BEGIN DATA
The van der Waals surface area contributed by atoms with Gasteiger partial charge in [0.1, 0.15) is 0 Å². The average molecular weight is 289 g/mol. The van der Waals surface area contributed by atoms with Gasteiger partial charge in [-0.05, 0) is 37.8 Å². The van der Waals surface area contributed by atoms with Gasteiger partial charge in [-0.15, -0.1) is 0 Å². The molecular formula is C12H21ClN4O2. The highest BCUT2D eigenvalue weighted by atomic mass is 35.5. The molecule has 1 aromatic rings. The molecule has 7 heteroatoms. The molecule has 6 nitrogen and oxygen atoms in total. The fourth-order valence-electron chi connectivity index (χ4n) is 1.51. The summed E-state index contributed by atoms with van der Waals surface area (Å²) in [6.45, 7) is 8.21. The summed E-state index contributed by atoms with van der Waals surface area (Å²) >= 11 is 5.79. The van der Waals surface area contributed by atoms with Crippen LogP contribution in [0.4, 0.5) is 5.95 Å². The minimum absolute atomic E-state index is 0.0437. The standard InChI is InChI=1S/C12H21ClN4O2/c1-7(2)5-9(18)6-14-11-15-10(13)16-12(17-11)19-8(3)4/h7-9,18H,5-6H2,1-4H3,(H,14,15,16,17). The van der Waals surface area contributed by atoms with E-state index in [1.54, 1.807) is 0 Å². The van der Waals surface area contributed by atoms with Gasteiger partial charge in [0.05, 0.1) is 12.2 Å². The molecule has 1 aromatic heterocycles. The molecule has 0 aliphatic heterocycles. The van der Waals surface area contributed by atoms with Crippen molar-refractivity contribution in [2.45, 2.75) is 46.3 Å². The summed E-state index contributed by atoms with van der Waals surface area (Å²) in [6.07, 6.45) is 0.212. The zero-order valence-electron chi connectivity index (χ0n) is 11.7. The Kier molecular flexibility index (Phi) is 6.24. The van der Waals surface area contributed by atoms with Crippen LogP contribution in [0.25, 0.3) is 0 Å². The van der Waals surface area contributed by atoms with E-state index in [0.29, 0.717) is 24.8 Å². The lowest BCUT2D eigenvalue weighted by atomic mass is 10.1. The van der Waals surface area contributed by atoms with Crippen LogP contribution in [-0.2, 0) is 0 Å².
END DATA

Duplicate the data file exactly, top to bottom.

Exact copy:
The van der Waals surface area contributed by atoms with Gasteiger partial charge in [0.1, 0.15) is 0 Å². The average molecular weight is 289 g/mol. The van der Waals surface area contributed by atoms with Gasteiger partial charge in [-0.05, 0) is 37.8 Å². The van der Waals surface area contributed by atoms with Gasteiger partial charge in [-0.15, -0.1) is 0 Å². The molecular formula is C12H21ClN4O2. The highest BCUT2D eigenvalue weighted by atomic mass is 35.5. The molecule has 1 aromatic rings. The molecule has 7 heteroatoms. The molecule has 6 nitrogen and oxygen atoms in total. The fourth-order valence-electron chi connectivity index (χ4n) is 1.51. The summed E-state index contributed by atoms with van der Waals surface area (Å²) in [6.45, 7) is 8.21. The summed E-state index contributed by atoms with van der Waals surface area (Å²) >= 11 is 5.79. The van der Waals surface area contributed by atoms with Crippen LogP contribution in [0.4, 0.5) is 5.95 Å². The minimum absolute atomic E-state index is 0.0437. The standard InChI is InChI=1S/C12H21ClN4O2/c1-7(2)5-9(18)6-14-11-15-10(13)16-12(17-11)19-8(3)4/h7-9,18H,5-6H2,1-4H3,(H,14,15,16,17). The van der Waals surface area contributed by atoms with E-state index in [1.54, 1.807) is 0 Å². The van der Waals surface area contributed by atoms with Gasteiger partial charge in [0.05, 0.1) is 12.2 Å². The molecule has 1 aromatic heterocycles. The molecule has 0 aliphatic heterocycles. The van der Waals surface area contributed by atoms with Crippen molar-refractivity contribution in [2.45, 2.75) is 46.3 Å². The summed E-state index contributed by atoms with van der Waals surface area (Å²) in [6.07, 6.45) is 0.212. The zero-order valence-electron chi connectivity index (χ0n) is 11.7. The Kier molecular flexibility index (Phi) is 6.24. The van der Waals surface area contributed by atoms with Crippen LogP contribution in [0.25, 0.3) is 0 Å². The van der Waals surface area contributed by atoms with E-state index in [0.29, 0.717) is 24.8 Å². The lowest BCUT2D eigenvalue weighted by atomic mass is 10.1. The van der Waals surface area contributed by atoms with Crippen LogP contribution in [-0.2, 0) is 0 Å².